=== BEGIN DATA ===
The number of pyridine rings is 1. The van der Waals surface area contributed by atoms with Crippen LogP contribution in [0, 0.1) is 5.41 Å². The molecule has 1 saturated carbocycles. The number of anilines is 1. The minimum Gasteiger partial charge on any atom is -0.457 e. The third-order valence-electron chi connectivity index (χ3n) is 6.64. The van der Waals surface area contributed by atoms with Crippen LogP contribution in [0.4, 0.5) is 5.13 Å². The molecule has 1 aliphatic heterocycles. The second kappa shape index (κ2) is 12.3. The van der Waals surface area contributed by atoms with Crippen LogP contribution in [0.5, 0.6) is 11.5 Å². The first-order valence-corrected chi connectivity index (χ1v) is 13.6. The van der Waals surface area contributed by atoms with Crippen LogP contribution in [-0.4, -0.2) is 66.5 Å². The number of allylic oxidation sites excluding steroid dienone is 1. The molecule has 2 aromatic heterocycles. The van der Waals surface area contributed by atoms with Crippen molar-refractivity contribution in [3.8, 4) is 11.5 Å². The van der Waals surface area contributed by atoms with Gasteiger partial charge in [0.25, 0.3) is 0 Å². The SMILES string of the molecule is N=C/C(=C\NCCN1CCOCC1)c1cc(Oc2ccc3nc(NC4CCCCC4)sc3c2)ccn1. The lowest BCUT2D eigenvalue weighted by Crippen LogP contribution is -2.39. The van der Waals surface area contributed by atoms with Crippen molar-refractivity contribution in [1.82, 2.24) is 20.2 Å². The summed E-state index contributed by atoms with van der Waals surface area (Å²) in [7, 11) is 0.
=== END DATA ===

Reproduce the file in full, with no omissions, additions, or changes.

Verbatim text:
The number of pyridine rings is 1. The van der Waals surface area contributed by atoms with Crippen LogP contribution in [0, 0.1) is 5.41 Å². The molecule has 1 saturated carbocycles. The number of anilines is 1. The minimum Gasteiger partial charge on any atom is -0.457 e. The third-order valence-electron chi connectivity index (χ3n) is 6.64. The van der Waals surface area contributed by atoms with Crippen LogP contribution in [0.4, 0.5) is 5.13 Å². The molecule has 1 aliphatic heterocycles. The second kappa shape index (κ2) is 12.3. The van der Waals surface area contributed by atoms with Crippen LogP contribution in [0.5, 0.6) is 11.5 Å². The first-order valence-corrected chi connectivity index (χ1v) is 13.6. The van der Waals surface area contributed by atoms with Crippen LogP contribution in [-0.4, -0.2) is 66.5 Å². The number of allylic oxidation sites excluding steroid dienone is 1. The molecule has 2 aromatic heterocycles. The van der Waals surface area contributed by atoms with Crippen molar-refractivity contribution in [3.8, 4) is 11.5 Å². The van der Waals surface area contributed by atoms with Gasteiger partial charge in [0.25, 0.3) is 0 Å². The SMILES string of the molecule is N=C/C(=C\NCCN1CCOCC1)c1cc(Oc2ccc3nc(NC4CCCCC4)sc3c2)ccn1. The lowest BCUT2D eigenvalue weighted by Crippen LogP contribution is -2.39. The van der Waals surface area contributed by atoms with Crippen molar-refractivity contribution in [1.82, 2.24) is 20.2 Å². The summed E-state index contributed by atoms with van der Waals surface area (Å²) in [7, 11) is 0.